Getting to Chirjiox:
After arriving at 11:15 PM in Guatemala and a 3 hour drive to Pana, Drew was ready to leave on the chicken buses at 7:30 AM to meet the youth for the first time. The experience was unique for him and perhaps made him a little weary!
Entering the room for the first time, Drew took a chair and was introduced to the group. It took a few minutes for his Spanish to wake up. Drew is not a morning person! I was personally surprised that all the kids had made it this morning to meet Drew. I was told that only two of them would be there and the others we be there on Friday. It is hard to get the entire group here because of other commitments. But there they were ready to go.
Being without a translator that day was a bit difficult for us, but we seemed to accomplish a lot. We did this with the aid of our broken Spanish and with the help of our friendly ultralingus on the ipad.
The goal of this day was to film in the field with Drew.
I had envisioned that Drew would talk to them about storyboarding and shot lists, but instead he was anxious to get into the field. This actually aligns with my personal educational philosophy that learning takes place in context and skills are most readily remembered when they are embedded in meaningful activity. So today, we had to follow this.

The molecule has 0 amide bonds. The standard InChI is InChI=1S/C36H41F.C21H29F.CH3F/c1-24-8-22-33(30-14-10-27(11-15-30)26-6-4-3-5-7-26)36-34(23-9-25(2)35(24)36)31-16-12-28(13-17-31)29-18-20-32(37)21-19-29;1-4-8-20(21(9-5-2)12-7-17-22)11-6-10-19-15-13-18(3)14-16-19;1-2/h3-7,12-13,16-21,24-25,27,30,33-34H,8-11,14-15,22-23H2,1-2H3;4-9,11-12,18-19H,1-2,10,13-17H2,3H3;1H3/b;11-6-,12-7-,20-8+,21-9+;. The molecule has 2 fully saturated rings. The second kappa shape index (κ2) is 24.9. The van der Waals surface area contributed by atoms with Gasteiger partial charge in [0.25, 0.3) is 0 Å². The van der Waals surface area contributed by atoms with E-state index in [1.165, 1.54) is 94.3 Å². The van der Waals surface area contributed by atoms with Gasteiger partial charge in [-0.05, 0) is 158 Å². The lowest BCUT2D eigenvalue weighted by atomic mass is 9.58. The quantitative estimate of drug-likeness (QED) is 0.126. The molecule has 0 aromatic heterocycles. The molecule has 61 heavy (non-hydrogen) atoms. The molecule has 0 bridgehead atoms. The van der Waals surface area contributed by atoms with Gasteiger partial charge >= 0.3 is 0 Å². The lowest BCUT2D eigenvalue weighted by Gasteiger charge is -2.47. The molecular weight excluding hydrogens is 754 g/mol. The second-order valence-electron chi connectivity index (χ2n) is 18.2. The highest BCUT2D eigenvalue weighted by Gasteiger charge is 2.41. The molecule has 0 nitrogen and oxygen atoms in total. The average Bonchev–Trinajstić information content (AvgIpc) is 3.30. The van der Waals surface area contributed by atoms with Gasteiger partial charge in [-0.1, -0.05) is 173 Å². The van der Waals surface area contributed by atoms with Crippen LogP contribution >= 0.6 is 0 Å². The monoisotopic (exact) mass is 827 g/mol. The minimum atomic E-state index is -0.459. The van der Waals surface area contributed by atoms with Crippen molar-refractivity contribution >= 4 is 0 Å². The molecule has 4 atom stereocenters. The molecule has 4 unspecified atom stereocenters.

Learning in context – learning visually without language contributed to the reason for taking this direct.
A week ago when I met with the group, I asked each of them to identify a location where they wanted to film. I asked them to schedule their interviews so that Drew could work side by side with them to capture the videos. Again, learning in and making adjustments in the moment would be a key to building artistic and documentary skills.
1. Abuelita (little grandmother)
Our first film location was at the grandmother of Marcos. He scheduled an interview with her at 10:00 AM. When we arrived, we found a family -grandmother, father, uncle, sister and husband, and a young child. Everyone was working: sorting, bagging, and crushing corn. Grandma, or Abuelita, was on the group wrapped in a colorful shawl. Carmen and Marcos were ready to sit her in a chair for the interview that Marco wanted. Drew and I discouraged this. This was an example of why being in the field was so important for us. We encouraged then to see what was in the scene and make their conversation with grandma was as natural and real as possible. Of course once the camera is in the location, it changes the “natural” or “authentic” moment.
2. Ovejas (Sheep)
With just a little filming today, the activity would greatly inform what we would do the next day. Drew and I recognized a great deal of what they were doing well and what we they still needed to learn. So off were when on another chicken bus… this time to Xela to stay and plan and then return to Chirijox for another day!